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Response to consultation on snaring

13-02-2008

Consultation on Snaring in Scotland

Thankyou for the opportunity to respond to this consultation. The Cairngorms Campaign has over four hundred members, many of whom have a detailed knowledge of the Eastern Highlands and its wildlife. They also spend much time in the wider Highlands and Islands on foot, gaining knowledge of these broader areas, their wildlife, and the fate of that wildlife.

We note that the consultation document considers three options of doing nothing, making technical changes to the practice of snaring, or of banning them outright. As you recommend, we consider our response under the three questions stated in para 1 of your document, namely:-

1)    Humane treatment of animals.
2)    The practical needs of good land management.
3)    Nature conservation and biodiversity objectives (Including the need to avoid endangering protected species and to ensure compliance with European Law.)

We additionally consider issues concerning general public safety and concern

1) Humane Treatment of Animals
Even if practised within the current law, snaring is an inhumane way for an animal to die. Animals caught in snares often die slow deaths, especially of they are caught by the leg, or around their waste, as happens to badgers for example. Anyone who knows where to seek these often hidden snares has come upon the remains of animals that have died in this way. The worst case brought to our attention was of six roe deer all caught in the same set of snares, one still dying a considerable time after being trapped. Animals like roe deer do not usually get caught by their necks and strangle. They tend to get caught by their legs and trash around, tightening the noose and finally die slowly of shock, thirst or other causes.

Killing of any domestic or farm animal in this way in legal slaughterhouses or elsewhere would immediately lay the offender open to criminal charges of cruelty. Why should standards of humane treatment of animals differ between domestic and wild animals? There would be no difference in the degree of suffering experienced by domestic and wild animals, and that surely should be the common standard by which a practice is judged.  It is an embarrassment to Scotland abroad that this barbaric practice is still permitted under our law.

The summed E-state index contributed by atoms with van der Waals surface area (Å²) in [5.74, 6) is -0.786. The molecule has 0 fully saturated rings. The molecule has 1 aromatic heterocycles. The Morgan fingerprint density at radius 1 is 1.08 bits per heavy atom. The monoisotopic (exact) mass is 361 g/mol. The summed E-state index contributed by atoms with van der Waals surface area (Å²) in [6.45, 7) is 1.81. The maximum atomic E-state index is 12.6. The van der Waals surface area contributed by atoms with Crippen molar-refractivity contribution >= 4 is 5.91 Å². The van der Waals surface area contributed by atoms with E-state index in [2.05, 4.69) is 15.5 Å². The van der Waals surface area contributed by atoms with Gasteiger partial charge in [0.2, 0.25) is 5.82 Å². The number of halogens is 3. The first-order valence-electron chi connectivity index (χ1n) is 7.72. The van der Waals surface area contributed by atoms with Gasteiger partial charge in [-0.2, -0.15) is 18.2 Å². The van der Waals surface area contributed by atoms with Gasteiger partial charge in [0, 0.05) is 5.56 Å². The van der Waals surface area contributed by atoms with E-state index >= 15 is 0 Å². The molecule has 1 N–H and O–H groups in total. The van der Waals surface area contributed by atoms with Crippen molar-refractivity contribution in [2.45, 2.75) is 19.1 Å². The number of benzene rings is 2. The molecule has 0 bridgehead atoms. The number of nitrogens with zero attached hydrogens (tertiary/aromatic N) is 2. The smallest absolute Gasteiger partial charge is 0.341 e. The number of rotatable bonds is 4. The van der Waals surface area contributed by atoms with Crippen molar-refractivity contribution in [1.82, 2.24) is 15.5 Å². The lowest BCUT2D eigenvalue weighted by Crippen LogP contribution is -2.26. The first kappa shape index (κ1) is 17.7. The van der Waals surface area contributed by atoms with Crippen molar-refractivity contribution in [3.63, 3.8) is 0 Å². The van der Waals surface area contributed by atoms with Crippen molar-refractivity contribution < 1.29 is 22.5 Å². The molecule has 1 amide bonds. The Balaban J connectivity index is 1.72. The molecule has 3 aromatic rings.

A further consideration is whether, if snaring remains legal, such requirements as inspection every 24 hours would be properly observed. In practice, this requirement is mostly not observed with regard to this or other forms of trapping such as gin traps. Cairngorms Campaign members have not infrequently come upon examples of animals in snares and traps and which have been left there to die, not removed by the required daily/24 hour inspection. As an example, photograph no 1 shows a young mountain hare caught in a snare, its carcase showing significant decay, as the snare has been un-inspected for a considerable period. Photograph no 2 shows a young mountain hare caught in a gin trap which has been uninspected for so long that the carcase is semi-mummified. Photograph no 3 shows the remains of a rabbit caught in a gin trap and which has been uninspected for so long that the carcase has almost entirely rotted.

Abuse of wildlife protection law is not confined to some eccentric minority of gamekeepers, but widespread. This is clearly demonstrated by recent studies showing the widespread poisoning of species harmless to the claimed interests of gamekeepers and land managers such as the Red Kite, and of the similar destruction of golden eagles and other raptors strictly protected in law.

This lack of adherence to the law will be equally true if any form of snaring was permitted. Considerable and unnecessary cruelty would be inflicted on wildlife, including protected species.

2) The Practical Needs of Good Land Management